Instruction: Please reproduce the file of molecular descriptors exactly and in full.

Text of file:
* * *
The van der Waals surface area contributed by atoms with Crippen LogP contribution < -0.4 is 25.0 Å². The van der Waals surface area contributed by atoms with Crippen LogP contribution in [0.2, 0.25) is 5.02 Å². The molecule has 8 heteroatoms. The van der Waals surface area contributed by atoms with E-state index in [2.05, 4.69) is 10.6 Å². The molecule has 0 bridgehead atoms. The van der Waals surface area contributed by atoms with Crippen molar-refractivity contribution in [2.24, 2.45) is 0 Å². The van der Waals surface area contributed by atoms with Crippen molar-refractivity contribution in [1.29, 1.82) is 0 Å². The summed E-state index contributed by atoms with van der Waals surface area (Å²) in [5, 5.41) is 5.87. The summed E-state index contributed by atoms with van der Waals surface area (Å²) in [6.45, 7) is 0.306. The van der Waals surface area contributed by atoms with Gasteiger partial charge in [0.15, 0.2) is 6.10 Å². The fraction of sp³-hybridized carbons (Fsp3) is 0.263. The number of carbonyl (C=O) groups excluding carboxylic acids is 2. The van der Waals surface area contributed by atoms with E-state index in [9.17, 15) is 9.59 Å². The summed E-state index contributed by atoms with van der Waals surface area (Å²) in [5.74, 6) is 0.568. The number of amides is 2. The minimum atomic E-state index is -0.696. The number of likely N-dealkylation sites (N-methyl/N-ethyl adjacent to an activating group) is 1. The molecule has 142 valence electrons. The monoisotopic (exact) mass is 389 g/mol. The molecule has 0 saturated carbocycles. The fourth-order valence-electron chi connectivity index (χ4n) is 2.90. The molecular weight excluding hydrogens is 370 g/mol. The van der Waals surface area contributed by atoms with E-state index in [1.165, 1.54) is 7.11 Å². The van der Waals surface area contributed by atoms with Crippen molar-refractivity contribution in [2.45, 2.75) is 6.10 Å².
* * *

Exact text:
The van der Waals surface area contributed by atoms with Crippen LogP contribution < -0.4 is 25.0 Å². The van der Waals surface area contributed by atoms with Crippen LogP contribution in [0.2, 0.25) is 5.02 Å². The molecule has 8 heteroatoms. The van der Waals surface area contributed by atoms with E-state index in [2.05, 4.69) is 10.6 Å². The molecule has 0 bridgehead atoms. The van der Waals surface area contributed by atoms with Crippen molar-refractivity contribution in [2.24, 2.45) is 0 Å². The van der Waals surface area contributed by atoms with Crippen molar-refractivity contribution in [1.29, 1.82) is 0 Å². The summed E-state index contributed by atoms with van der Waals surface area (Å²) in [5, 5.41) is 5.87. The summed E-state index contributed by atoms with van der Waals surface area (Å²) in [6.45, 7) is 0.306. The van der Waals surface area contributed by atoms with Gasteiger partial charge in [0.15, 0.2) is 6.10 Å². The fraction of sp³-hybridized carbons (Fsp3) is 0.263. The number of carbonyl (C=O) groups excluding carboxylic acids is 2. The van der Waals surface area contributed by atoms with E-state index in [9.17, 15) is 9.59 Å². The summed E-state index contributed by atoms with van der Waals surface area (Å²) in [5.74, 6) is 0.568. The number of amides is 2. The minimum atomic E-state index is -0.696. The number of likely N-dealkylation sites (N-methyl/N-ethyl adjacent to an activating group) is 1. The molecule has 142 valence electrons. The monoisotopic (exact) mass is 389 g/mol. The molecule has 0 saturated carbocycles. The fourth-order valence-electron chi connectivity index (χ4n) is 2.90. The molecular weight excluding hydrogens is 370 g/mol. The van der Waals surface area contributed by atoms with E-state index in [1.165, 1.54) is 7.11 Å². The van der Waals surface area contributed by atoms with Crippen molar-refractivity contribution in [2.45, 2.75) is 6.10 Å².